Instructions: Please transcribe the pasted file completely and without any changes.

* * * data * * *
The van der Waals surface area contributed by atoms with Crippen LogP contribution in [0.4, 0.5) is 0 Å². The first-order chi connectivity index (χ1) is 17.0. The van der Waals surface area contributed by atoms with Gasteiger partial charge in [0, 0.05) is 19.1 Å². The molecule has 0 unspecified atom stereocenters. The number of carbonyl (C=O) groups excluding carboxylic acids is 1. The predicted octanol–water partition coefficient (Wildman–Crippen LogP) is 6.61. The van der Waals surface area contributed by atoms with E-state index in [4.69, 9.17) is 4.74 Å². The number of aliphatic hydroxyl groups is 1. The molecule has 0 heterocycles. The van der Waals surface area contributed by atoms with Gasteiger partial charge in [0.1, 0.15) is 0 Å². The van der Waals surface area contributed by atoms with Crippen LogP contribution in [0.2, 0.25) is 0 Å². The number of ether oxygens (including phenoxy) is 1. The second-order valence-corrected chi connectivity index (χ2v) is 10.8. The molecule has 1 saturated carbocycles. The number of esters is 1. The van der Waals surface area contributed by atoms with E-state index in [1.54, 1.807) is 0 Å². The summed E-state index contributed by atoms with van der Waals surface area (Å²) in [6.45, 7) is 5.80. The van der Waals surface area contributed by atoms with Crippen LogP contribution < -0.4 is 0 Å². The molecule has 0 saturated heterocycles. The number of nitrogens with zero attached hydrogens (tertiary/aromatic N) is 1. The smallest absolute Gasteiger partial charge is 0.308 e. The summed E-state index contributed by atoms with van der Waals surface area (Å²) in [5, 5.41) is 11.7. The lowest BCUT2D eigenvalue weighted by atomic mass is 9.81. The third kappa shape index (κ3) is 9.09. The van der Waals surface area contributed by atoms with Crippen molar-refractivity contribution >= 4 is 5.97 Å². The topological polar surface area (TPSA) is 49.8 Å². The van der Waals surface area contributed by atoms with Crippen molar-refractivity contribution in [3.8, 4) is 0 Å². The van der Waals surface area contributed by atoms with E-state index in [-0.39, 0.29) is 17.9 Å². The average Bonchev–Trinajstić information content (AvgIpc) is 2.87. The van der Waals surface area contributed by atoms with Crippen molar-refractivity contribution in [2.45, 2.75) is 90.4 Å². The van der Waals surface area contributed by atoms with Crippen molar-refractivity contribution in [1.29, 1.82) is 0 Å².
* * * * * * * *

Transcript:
The van der Waals surface area contributed by atoms with Crippen LogP contribution in [0.4, 0.5) is 0 Å². The first-order chi connectivity index (χ1) is 17.0. The van der Waals surface area contributed by atoms with Gasteiger partial charge in [0, 0.05) is 19.1 Å². The molecule has 0 unspecified atom stereocenters. The number of carbonyl (C=O) groups excluding carboxylic acids is 1. The predicted octanol–water partition coefficient (Wildman–Crippen LogP) is 6.61. The van der Waals surface area contributed by atoms with E-state index in [4.69, 9.17) is 4.74 Å². The number of aliphatic hydroxyl groups is 1. The molecule has 0 heterocycles. The van der Waals surface area contributed by atoms with Gasteiger partial charge in [0.1, 0.15) is 0 Å². The van der Waals surface area contributed by atoms with Crippen LogP contribution in [0.2, 0.25) is 0 Å². The number of ether oxygens (including phenoxy) is 1. The second-order valence-corrected chi connectivity index (χ2v) is 10.8. The molecule has 1 saturated carbocycles. The number of esters is 1. The van der Waals surface area contributed by atoms with E-state index in [1.54, 1.807) is 0 Å². The summed E-state index contributed by atoms with van der Waals surface area (Å²) in [6.45, 7) is 5.80. The van der Waals surface area contributed by atoms with Crippen LogP contribution < -0.4 is 0 Å². The molecule has 0 saturated heterocycles. The number of nitrogens with zero attached hydrogens (tertiary/aromatic N) is 1. The smallest absolute Gasteiger partial charge is 0.308 e. The summed E-state index contributed by atoms with van der Waals surface area (Å²) in [5, 5.41) is 11.7. The lowest BCUT2D eigenvalue weighted by atomic mass is 9.81. The third kappa shape index (κ3) is 9.09. The van der Waals surface area contributed by atoms with Crippen molar-refractivity contribution >= 4 is 5.97 Å². The topological polar surface area (TPSA) is 49.8 Å². The van der Waals surface area contributed by atoms with Crippen molar-refractivity contribution in [3.8, 4) is 0 Å². The van der Waals surface area contributed by atoms with E-state index in [-0.39, 0.29) is 17.9 Å². The average Bonchev–Trinajstić information content (AvgIpc) is 2.87. The van der Waals surface area contributed by atoms with Crippen molar-refractivity contribution in [2.45, 2.75) is 90.4 Å². The van der Waals surface area contributed by atoms with Crippen molar-refractivity contribution in [1.29, 1.82) is 0 Å².